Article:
Facing a DWI charge can certainly be daunting for the average American. It can be even more challenging when one works for the government. Recently, an administrative assistant who works for one New Jersey town must answer to a DWI charge after authorities allege that she nearly hit three vehicles while she was driving under the influence.
Not all arrests for DUI stem from a police officer pulling a motorist over. In some cases, police can be called to the scene of an incident and they may attempt to link an individual to driving a car while under the influence. New Jersey police have levied such a DUI charge against a man who they say was operating his motor vehicle under the influence prior to the car catching on fire.
A New Jersey lawmaker noted for advocating new laws concerning drunk driving and breath test refusal is now facing a drunk driving charge himself. His DWI charge originated from a traffic stop last July in Washington Township, where he had previously served the community as mayor. Because of the state Assemblyman's notoriety, the criminal case has been transferred to another New Jersey county, though at last report it had not been scheduled for further proceedings.
The heat is relenting as summer begins to cool and New Jersey residents prepare for another fall. This means that Labor Day is right around the corner -- one last hoorah for the summer before we prepare for the cooler temperatures. Labor Day traditionally pulls in large amounts of traffic. It is also a holiday in which many New Jersey residents enjoy an adult beverage while they say good bye to summer.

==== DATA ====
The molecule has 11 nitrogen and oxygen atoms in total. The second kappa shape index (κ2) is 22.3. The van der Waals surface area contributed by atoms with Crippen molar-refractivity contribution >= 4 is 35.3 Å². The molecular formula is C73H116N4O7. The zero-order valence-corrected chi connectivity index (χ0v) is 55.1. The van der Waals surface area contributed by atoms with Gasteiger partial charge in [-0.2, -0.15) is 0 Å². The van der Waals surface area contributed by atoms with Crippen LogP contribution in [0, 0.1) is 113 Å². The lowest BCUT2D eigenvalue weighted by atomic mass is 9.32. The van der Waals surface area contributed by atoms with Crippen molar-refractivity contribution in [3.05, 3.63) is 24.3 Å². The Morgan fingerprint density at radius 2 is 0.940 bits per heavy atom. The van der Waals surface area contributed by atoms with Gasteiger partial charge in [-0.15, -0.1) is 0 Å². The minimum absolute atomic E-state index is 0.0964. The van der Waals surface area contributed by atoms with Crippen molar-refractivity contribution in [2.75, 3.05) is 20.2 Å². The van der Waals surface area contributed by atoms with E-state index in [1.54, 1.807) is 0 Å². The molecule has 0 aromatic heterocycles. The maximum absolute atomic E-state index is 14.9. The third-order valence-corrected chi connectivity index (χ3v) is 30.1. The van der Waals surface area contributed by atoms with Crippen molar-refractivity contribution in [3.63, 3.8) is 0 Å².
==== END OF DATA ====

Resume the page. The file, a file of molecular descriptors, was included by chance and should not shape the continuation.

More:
Early Sunday morning, July 15, 2012, Jason Kidd was reported to be involved in a one car accident in which his 2010 Cadillac Escalade struck a telephone pole near the intersection of Cobb Road and Little Cobb Road in Water Mill, Long Island. Kidd was alone in the car. He was medically treated at Southampton Hospital for minor injuries and released into police custody. After his hospital visit, Kidd was arraigned and charged with DWI by alcohol. It is unknown if Kidd took a breathalyzer or performed any field sobriety tests.
A bill currently making its way through the Assembly is designed to make New Jersey roads safer. The bill is designed to subject repeat drunk driving offenders to steeper penalties. The bill will increase punishment for persons convicted of DUI more than once in a 60 day period. The bill would increase a DUI charge to a fourth-degree crime. The punishment can include a $10,000 fine, up to 18 months in prison, a suspended license and require bail up to $10,000. Currently courts cannot impose a bail amount more than $2,500 for a fourth-degree crime.
NJ Appellate Division permits the police to order DWI field tests on minimal evidence